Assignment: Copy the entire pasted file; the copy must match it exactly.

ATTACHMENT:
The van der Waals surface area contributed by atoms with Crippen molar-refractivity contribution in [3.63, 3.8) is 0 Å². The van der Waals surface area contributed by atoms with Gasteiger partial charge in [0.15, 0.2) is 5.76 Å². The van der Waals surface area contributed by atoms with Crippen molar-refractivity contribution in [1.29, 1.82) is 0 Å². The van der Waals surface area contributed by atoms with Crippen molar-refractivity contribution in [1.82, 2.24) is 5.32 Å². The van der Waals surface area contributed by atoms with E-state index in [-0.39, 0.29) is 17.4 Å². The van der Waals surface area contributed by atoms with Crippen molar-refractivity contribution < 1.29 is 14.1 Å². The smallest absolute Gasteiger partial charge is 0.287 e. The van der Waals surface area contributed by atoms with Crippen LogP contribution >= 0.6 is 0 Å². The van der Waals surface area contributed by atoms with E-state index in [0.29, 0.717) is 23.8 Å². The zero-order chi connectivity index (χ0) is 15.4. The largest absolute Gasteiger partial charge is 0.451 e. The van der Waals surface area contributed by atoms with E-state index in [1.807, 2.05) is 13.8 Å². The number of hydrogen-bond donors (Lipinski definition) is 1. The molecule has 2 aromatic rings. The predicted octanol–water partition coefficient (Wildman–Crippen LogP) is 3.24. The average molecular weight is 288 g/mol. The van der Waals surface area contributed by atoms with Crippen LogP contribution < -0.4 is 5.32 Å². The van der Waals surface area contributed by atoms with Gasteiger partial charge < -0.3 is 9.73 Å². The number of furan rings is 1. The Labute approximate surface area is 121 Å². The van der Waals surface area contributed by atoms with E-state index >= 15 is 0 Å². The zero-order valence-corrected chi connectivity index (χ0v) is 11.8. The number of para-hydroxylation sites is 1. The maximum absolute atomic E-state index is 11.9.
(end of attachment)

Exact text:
The van der Waals surface area contributed by atoms with Crippen molar-refractivity contribution in [3.63, 3.8) is 0 Å². The van der Waals surface area contributed by atoms with Gasteiger partial charge in [0.15, 0.2) is 5.76 Å². The van der Waals surface area contributed by atoms with Crippen molar-refractivity contribution in [1.29, 1.82) is 0 Å². The van der Waals surface area contributed by atoms with Crippen molar-refractivity contribution in [1.82, 2.24) is 5.32 Å². The van der Waals surface area contributed by atoms with E-state index in [-0.39, 0.29) is 17.4 Å². The van der Waals surface area contributed by atoms with Crippen molar-refractivity contribution < 1.29 is 14.1 Å². The smallest absolute Gasteiger partial charge is 0.287 e. The van der Waals surface area contributed by atoms with Crippen LogP contribution >= 0.6 is 0 Å². The van der Waals surface area contributed by atoms with E-state index in [0.29, 0.717) is 23.8 Å². The zero-order chi connectivity index (χ0) is 15.4. The largest absolute Gasteiger partial charge is 0.451 e. The van der Waals surface area contributed by atoms with E-state index in [1.807, 2.05) is 13.8 Å². The number of hydrogen-bond donors (Lipinski definition) is 1. The molecule has 2 aromatic rings. The predicted octanol–water partition coefficient (Wildman–Crippen LogP) is 3.24. The average molecular weight is 288 g/mol. The van der Waals surface area contributed by atoms with Crippen LogP contribution < -0.4 is 5.32 Å². The van der Waals surface area contributed by atoms with Gasteiger partial charge < -0.3 is 9.73 Å². The number of furan rings is 1. The Labute approximate surface area is 121 Å². The van der Waals surface area contributed by atoms with E-state index >= 15 is 0 Å². The zero-order valence-corrected chi connectivity index (χ0v) is 11.8. The number of para-hydroxylation sites is 1. The maximum absolute atomic E-state index is 11.9.